Middle School (6th–8th)
Middle school English language arts focuses on a rigorous curriculum exploring literature, oral and written language, vocabulary, and the writing process. Spelling, vocabulary, and grammar development are enriched by using the Sadlier Vocabulary Workshop and the Loyola Press Voyages in English. Instruction is supported by using online resources such as videos and songs; Promethean interactive whiteboard activities; and guided and independent practice.
Short story, poem, informational article, and novel studies from Savvas My Perspectives and other sources provide opportunities to practice comprehension, critical thinking skills, and a deeper understanding of key literary concepts. Students use story maps, journal summaries, reading reflections, reading logs, and other reader-response techniques to explore and analyze readings. They often participate in collaborative groups to examine texts and verify comprehension through discussion. They also utilize multimedia resources to create projects and presentations that clarify their findings. Additionally, students use the Accelerated Reader program to make individual reading selections based on their reading level and to track their progress in reading comprehension.
Informal and formal writing assignments, supplemented by grammar studies, cultivate the development of effective written expression and an understanding of standard English conventions. Working individually, students write informative, explanatory, persuasive, narrative, and creative selections, drawing inferences from literary texts and outside research when applicable. The overall goal is to develop well-read, articulate, twenty-first century learners.
Fourth through eighth-grade students are divided into math groups, ranging from on-level through above-level, with an accelerated enrichment focus. In smaller cooperative groups, students analyze essential questions, use manipulatives, create models, share ideas, and implement strategies.
Students are challenged with higher-level thinking, problem-solving, and critical thinking skills as they reason abstractly and quantitatively.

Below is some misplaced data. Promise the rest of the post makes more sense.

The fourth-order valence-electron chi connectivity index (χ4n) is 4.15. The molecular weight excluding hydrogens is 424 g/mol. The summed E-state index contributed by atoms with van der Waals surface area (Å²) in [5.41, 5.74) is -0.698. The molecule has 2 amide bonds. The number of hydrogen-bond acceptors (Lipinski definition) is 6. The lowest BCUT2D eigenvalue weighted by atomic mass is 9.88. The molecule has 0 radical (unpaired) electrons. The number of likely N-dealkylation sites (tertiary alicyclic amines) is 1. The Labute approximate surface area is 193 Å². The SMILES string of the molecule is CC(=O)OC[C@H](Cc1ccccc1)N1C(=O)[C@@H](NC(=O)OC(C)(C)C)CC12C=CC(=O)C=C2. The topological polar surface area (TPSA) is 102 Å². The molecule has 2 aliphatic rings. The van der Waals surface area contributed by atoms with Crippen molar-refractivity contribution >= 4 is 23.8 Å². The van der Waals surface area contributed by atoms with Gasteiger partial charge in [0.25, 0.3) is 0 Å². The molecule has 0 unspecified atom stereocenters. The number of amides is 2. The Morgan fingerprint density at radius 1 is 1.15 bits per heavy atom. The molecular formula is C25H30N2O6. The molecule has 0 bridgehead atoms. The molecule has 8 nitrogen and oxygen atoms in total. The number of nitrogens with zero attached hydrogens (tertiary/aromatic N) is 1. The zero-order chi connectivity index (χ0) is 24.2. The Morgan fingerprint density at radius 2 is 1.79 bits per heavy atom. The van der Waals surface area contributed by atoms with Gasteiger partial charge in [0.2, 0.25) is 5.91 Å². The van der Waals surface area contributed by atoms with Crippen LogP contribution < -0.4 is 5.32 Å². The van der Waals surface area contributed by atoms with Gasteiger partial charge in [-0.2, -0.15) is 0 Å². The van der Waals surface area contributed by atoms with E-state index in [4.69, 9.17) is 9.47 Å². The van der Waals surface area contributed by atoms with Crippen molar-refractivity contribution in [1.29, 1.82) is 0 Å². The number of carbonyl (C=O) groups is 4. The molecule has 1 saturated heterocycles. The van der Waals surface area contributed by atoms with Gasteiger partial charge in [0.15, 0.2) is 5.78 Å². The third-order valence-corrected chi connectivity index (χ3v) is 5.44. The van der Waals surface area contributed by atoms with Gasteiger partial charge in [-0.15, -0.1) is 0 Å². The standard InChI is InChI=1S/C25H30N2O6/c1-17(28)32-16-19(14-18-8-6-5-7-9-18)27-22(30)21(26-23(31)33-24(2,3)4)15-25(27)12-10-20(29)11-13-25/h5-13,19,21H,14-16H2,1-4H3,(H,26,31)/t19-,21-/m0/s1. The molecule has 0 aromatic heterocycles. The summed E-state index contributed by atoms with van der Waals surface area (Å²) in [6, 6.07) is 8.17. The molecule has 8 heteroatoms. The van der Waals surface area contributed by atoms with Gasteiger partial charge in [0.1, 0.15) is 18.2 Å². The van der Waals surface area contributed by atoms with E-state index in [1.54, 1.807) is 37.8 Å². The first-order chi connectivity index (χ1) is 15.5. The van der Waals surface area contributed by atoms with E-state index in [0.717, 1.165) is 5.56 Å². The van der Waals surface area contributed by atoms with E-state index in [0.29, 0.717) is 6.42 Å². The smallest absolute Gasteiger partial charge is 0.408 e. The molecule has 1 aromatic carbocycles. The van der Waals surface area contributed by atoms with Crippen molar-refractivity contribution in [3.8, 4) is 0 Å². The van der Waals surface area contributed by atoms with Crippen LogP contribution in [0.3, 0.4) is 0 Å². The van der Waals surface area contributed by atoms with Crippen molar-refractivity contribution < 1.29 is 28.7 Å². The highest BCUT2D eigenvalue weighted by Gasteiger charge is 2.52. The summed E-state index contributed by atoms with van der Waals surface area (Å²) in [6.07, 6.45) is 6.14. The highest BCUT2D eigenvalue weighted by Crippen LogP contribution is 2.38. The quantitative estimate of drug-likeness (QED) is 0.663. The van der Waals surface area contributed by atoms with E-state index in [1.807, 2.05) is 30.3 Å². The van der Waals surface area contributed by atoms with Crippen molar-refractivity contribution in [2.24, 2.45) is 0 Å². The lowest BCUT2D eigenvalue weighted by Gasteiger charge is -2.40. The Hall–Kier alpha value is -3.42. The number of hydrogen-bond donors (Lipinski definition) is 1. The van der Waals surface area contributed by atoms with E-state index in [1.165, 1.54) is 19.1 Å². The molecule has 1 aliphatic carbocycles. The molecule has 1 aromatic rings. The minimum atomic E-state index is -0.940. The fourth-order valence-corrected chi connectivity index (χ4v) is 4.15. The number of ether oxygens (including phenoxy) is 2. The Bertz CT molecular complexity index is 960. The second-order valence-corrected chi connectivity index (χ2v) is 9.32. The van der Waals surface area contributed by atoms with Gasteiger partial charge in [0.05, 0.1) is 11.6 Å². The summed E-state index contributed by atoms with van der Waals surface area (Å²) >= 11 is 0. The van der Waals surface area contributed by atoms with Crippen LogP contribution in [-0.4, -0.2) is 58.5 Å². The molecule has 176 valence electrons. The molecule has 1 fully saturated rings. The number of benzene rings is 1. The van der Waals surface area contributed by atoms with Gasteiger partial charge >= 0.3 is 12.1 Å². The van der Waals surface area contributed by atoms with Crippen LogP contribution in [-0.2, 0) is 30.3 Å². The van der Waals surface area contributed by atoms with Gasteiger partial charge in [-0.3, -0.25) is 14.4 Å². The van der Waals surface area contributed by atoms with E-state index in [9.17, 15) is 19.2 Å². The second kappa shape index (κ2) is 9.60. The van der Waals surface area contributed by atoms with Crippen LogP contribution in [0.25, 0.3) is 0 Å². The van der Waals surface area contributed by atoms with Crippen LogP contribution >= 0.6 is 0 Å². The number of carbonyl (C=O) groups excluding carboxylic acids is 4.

Learning centers, calculators, interactive Promethean board activities, and cooperative activities challenge students to build confidence, support understanding, and extend learning.
Students in sixth through eighth grades are assigned to appropriately leveled math courses at the beginning of the school year. Utilizing the Envision, Glencoe, and McGraw Hill texts as resources, the middle school math department scaffolds and creates pre-algebra, algebra, and geometry-driven programs that engage students at all ability levels. The goal is for eighth-grade students to be placed into Algebra 1 or Geometry upon entering high school.
Guided by the academic standards from the Archdiocese of Baltimore and derived from the Next Generation Science Standards (NGSS), the science program investigates physical, life, and earth science by emphasizing discovery and using the scientific method. Using the Savvas Elevate Science text series, the program offers many online learning activities and tools, including hands-on and virtual labs, picture vocabulary, practice tests, and science-related video links.
Teachers enhance scientific concepts by integrating technology with interactive science simulations and by using visual resources from the Space Telescope Science Institute. Online platforms, such as Discovery Education, Mystery Science, and Legends of Learning, reinforce concepts and engage both auditory and visual learners.